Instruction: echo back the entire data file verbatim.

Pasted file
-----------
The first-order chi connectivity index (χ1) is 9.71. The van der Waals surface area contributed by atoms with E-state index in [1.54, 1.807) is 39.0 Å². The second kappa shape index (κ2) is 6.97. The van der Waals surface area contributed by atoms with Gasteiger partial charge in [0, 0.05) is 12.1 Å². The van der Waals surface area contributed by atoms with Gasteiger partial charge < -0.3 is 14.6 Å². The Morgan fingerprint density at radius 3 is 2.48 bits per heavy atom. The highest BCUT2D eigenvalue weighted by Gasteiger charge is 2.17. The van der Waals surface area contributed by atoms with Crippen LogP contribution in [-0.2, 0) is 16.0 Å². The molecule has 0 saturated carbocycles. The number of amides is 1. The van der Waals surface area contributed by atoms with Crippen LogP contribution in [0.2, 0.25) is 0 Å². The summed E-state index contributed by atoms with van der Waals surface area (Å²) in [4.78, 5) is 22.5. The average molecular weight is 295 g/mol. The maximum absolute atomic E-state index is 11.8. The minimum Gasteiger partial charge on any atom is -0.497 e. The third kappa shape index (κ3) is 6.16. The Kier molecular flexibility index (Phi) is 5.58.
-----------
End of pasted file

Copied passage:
The first-order chi connectivity index (χ1) is 9.71. The van der Waals surface area contributed by atoms with E-state index in [1.54, 1.807) is 39.0 Å². The second kappa shape index (κ2) is 6.97. The van der Waals surface area contributed by atoms with Gasteiger partial charge in [0, 0.05) is 12.1 Å². The van der Waals surface area contributed by atoms with Gasteiger partial charge < -0.3 is 14.6 Å². The Morgan fingerprint density at radius 3 is 2.48 bits per heavy atom. The highest BCUT2D eigenvalue weighted by Gasteiger charge is 2.17. The van der Waals surface area contributed by atoms with Crippen LogP contribution in [-0.2, 0) is 16.0 Å². The molecule has 0 saturated carbocycles. The number of amides is 1. The van der Waals surface area contributed by atoms with Crippen LogP contribution in [0.2, 0.25) is 0 Å². The summed E-state index contributed by atoms with van der Waals surface area (Å²) in [4.78, 5) is 22.5. The average molecular weight is 295 g/mol. The maximum absolute atomic E-state index is 11.8. The minimum Gasteiger partial charge on any atom is -0.497 e. The third kappa shape index (κ3) is 6.16. The Kier molecular flexibility index (Phi) is 5.58.